• They offer a frictionless checkout experience. Payment APIs make it easy for merchants to offer consumers a variety of payment methods, improving the overall customer experience. On the merchant side, they help to automate the payment process, giving merchants back valuable time and resources (particularly for recurring payments).
  • They offer increased security. It’s easy to minimize the risk of fraud with a payment processor API, which offers improved security through payment authentication (such as with tokenized payments) and included compliance checks.
  • They simplify regulatory compliance. A reliable payment provider will make it easy to ensure that you’re compliant with the latest payment regulations and standards, such as surcharging laws, ASC 606, and more. With a single source of truth, SaaS and eCommerce companies can quickly comply with current and future regulations by using a payment API.

3 Factors to Consider When Choosing a Payment API

There’s a wide variety of payment processing service providers available, so it’s important to compare the services and fine print when choosing a payment API. There are several factors you should be aware of when shopping for your payment provider, including:

1. Features

The first consideration, says Austin, would be the payment API’s capabilities.

“What are the solution’s features? Do they line up with the product you’re trying to build, with the products you’re currently trying to sell, with what your current website does, and those different types of payment methods you want?”

He adds that asking these questions will point you in the right direction.

“For instance, if you must accept bank payments, then you should look for an API that can do ACH.”

He continues, “Those sorts of feature analyses are probably the first thing you’d want to do [when looking for an API].”

2. Pricing

It’s important to choose a payment API provider that offers transparent pricing. While you don’t necessarily need to choose the cheapest provider (you might be sacrificing important features), it’s important your payments partner is straightforward and upfront about their offerings. Is it flat-rate? Do they take a certain percentage? Are you tied to a contract for a long period?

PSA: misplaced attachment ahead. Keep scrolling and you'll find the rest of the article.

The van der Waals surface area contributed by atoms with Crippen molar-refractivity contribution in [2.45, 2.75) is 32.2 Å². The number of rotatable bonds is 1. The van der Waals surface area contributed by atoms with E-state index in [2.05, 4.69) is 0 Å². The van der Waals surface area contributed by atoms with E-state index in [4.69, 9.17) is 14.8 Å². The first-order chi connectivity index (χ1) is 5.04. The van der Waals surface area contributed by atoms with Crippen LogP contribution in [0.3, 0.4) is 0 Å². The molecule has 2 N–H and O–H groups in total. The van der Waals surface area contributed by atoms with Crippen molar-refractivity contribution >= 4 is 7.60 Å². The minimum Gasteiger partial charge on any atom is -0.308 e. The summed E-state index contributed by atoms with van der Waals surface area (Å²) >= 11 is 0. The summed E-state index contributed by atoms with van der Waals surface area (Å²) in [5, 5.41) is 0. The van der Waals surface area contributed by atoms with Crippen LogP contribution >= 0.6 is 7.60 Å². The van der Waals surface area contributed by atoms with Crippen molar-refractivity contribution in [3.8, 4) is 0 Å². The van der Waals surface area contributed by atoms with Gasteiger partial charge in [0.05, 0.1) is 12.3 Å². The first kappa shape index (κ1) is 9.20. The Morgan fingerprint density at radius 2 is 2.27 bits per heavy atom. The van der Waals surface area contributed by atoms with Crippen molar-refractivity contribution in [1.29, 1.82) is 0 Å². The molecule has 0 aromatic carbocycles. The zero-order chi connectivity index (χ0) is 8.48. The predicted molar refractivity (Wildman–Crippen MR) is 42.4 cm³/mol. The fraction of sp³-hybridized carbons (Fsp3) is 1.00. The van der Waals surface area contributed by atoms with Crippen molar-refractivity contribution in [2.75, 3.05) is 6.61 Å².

This is one of the areas where Stax stands out because we offer a flat subscription fee with no long-term contracts.

According to Austin, “Stax tries to make this easy to rationalize because our emphasis is on a subscription model. With fee-based pricing, it’s a lot harder to know exactly what those costs look like.”

3. Ease of use and integration

The payment API interface you use should offer a great user experience, both for you and your customers. Is it easily accessible and usable? Is there clear documentation for integration and implementation? Do they offer sample code and tutorials?

Austin notes that documentation is an important factor when it comes to selecting a payment API.

“It’s a critical piece of the API vetting process; not having adequate documentation is a red flag,” he adds.

Ideally, your provider should offer a SDK (software development kit) to set up an API sandbox easily, the most common one being a REST API. If it’s simple to set up and integrate, like with third parties and other business tools, it’s probable that your provider can scale up with you as you continue to grow.

It’s important to note that the above isn’t an exhaustive list of factors to consider. Other things to keep in mind include the level of customer support, its compliance and security standards, and other functionalities you may need specific to your eCommerce business. Take the time to speak to the team of your potential payment API provider so you feel confident that you’ve made the right choice.